OMG FAT BITCHES EATING

Thanks for Your Concern, But I Will Eat Wherever the Hell I Want

99 Flares Twitter 44 Facebook 31 Google+ 5 Pin It Share 19 Email -- 99 Flares ×

So there I was, after a productive day at work, feeling like I’d kicked quite a lot of ass today – a little zen, a little satisfied, and all round at peace with the world.

You know how this ends, right?

Yes, as usual something came along to ruin my day, and cause a hulk out. This time, it was entirely the fault of my (normally quite lovely) agent Juliet, for tweeting a link to this Buzzfeed article on the fact that there is such a thing as a Facebook page called…

Drum roll, please.

“Women Who Eat on Tubes.”

What the actual f*ck?

If you’re busy, my response can be easily summed up with the following visual:

OMG FAT BITCHES EATING

 

No, seriously. I am eating in public. Like that. Passers by in this trendy-ass coffee shop have observed my eating, but they’re too polite – or possibly scared – to say anything. I’m a living, breathing, woman eating in public.

Run for your lives, bitches.

In all seriousness, though, I don’t even know where to start with this one. I really don’t. It’s messed up on so many levels.

First up, as the Buzzfeed piece rightly notes – it is totally freakin’ creepy to film strangers in public. It is highly likely that there is something wrong with you if you think ‘y’know what? I’m going to film this person who doesn’t realise I’m here, and publicly shame them on the internet.’ I know I called Perez Hilton the ultimate douche canoe, but congratulations – you’ve found a whole ‘nother level. You’re officially a creep.

But obviously, there’s more to it than that.

In fact, it’s fat shaming and misogyny, distilled in their very purest form and brought from the core of what’s wrong with our attitudes towards women, and women’s relationships to food.

See, even before this absolute turd of a Facebook page, I totally got – from painful experience – the Fat Girl Eating in Public Dilemma. I genuinely, genuinely, once pretended to be on the phone whilst eating a muffin in a coffee shop, just so I could have a pretend conversation about how I hadn’t had the chance to eat all day because I’d been so busy doing Very Important Things. To prove to the complete strangers around me that food didn’t dominate my life, and that this food was necessary for my survival, not a result of my sheer gluttony.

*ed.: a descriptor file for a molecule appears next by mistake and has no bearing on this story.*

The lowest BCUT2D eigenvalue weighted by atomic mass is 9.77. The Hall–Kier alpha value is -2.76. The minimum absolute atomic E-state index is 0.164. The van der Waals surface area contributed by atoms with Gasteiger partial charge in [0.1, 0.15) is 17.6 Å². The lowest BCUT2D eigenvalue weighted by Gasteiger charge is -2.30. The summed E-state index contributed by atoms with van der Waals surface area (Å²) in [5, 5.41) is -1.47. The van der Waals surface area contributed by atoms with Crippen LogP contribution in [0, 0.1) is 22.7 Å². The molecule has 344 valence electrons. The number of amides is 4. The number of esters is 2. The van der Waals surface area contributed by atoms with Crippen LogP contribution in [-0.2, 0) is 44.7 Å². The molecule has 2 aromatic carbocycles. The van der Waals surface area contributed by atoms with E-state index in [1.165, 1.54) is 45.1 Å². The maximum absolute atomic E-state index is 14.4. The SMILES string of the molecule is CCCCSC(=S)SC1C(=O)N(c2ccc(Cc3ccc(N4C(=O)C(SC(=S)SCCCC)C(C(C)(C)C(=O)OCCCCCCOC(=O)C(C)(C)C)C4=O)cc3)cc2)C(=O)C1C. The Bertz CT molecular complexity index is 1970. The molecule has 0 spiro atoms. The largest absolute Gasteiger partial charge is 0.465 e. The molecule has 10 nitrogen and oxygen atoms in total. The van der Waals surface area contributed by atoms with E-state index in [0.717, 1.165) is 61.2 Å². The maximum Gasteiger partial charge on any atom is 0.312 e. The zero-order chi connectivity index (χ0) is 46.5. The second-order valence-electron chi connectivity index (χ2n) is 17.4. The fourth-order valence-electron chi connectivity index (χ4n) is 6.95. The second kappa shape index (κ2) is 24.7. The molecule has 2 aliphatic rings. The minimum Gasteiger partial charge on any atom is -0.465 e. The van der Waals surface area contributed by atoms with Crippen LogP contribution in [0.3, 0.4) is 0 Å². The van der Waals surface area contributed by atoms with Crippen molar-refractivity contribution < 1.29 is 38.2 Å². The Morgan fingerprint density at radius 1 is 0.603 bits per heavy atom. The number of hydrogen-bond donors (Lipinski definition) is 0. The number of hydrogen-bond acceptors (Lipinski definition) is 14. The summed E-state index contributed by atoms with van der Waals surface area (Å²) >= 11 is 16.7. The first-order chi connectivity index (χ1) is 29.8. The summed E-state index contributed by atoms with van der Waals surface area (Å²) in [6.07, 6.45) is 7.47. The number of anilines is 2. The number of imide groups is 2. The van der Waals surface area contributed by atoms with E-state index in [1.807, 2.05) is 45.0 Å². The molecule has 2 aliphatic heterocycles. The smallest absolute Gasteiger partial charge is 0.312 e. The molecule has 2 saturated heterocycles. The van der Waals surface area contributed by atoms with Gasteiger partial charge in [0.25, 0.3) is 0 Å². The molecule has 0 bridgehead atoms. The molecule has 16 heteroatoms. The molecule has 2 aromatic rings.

Man, that’s sad when I write it down.

It’s sad for me, and it’s sad for my old self, before I realised that I’m actually awesome, eating or otherwise. And it’s sad for anyone who’s ever felt, in any way, shape or form, as though they’re in the judging gaze of someone else, when they’re trying to live their lives in a public space.

And this isn’t just something that happens to ‘fat girls.’

I would bet my trusty morning coffee that most women have felt this – not, admittedly, to such an extreme level – but who hasn’t ordered a salad instead of a pizza on a date? Who hasn’t thought about ordering what they really fancy off a tasty lookin’ menu, but plumped for something smaller, healthier, and more “feminine” because there are other people – male and female – present?

It’s not uncommon, and it’s not unusual. What it is, though, is messed up – and I’ll tell you for why.

To my mind, the fact that people think it’s okay to do that – to shame women of all sizes for eating in public – is a stark, ugly-ass symbol of the fact that our culture still thinks that women ought to live in a state of deprivation, of secrecy, and of shame. It’s as though the image of the woman eating isn’t one we’re prepared to accept. It’s why we get our knickers in a twist at the fact Jennifer Lawrence professes to love cheeseburgers – because it’s still, apparently, revolutionary for a Hollywood starlet to actually eat real food (no T, no shade to J-Law, by the way) – and it’s why we have ever-increasing rates of eating disorders and obesity, all at the same time.

That’s a bitch of a paradox, no?

And it’s one that shows, loud and clear, that we messed up somewhere along the line – and we’ve got a lot of work to do to repair how women ought to feel about their bodies, their confidence, and their relationship with food.

The fact that 1200 calories-a-day is the great cultural myth of our time; the fact that there’s a multi-billion pound diet industry, spiralling anorexia and obesity rates, the Daily Mail, and of course, trolling, pathetic, weak-ass ‘hide-behind-a-camera-and-slag-’em-off-once-I’ve-run-away’ idiots on tubes – these things are linked because we made some serious errors of judgement in figuring out how, exactly, we see women.

So – let me break it down for anyone who’s still unsure.

It’s okay to eat in public, and I for one will continue to do so. I don’t mean to shock or disturb anyone, but that sandwich I’m eating in that picture? Finished it. About half an hour ago, as it happens. It was delicious.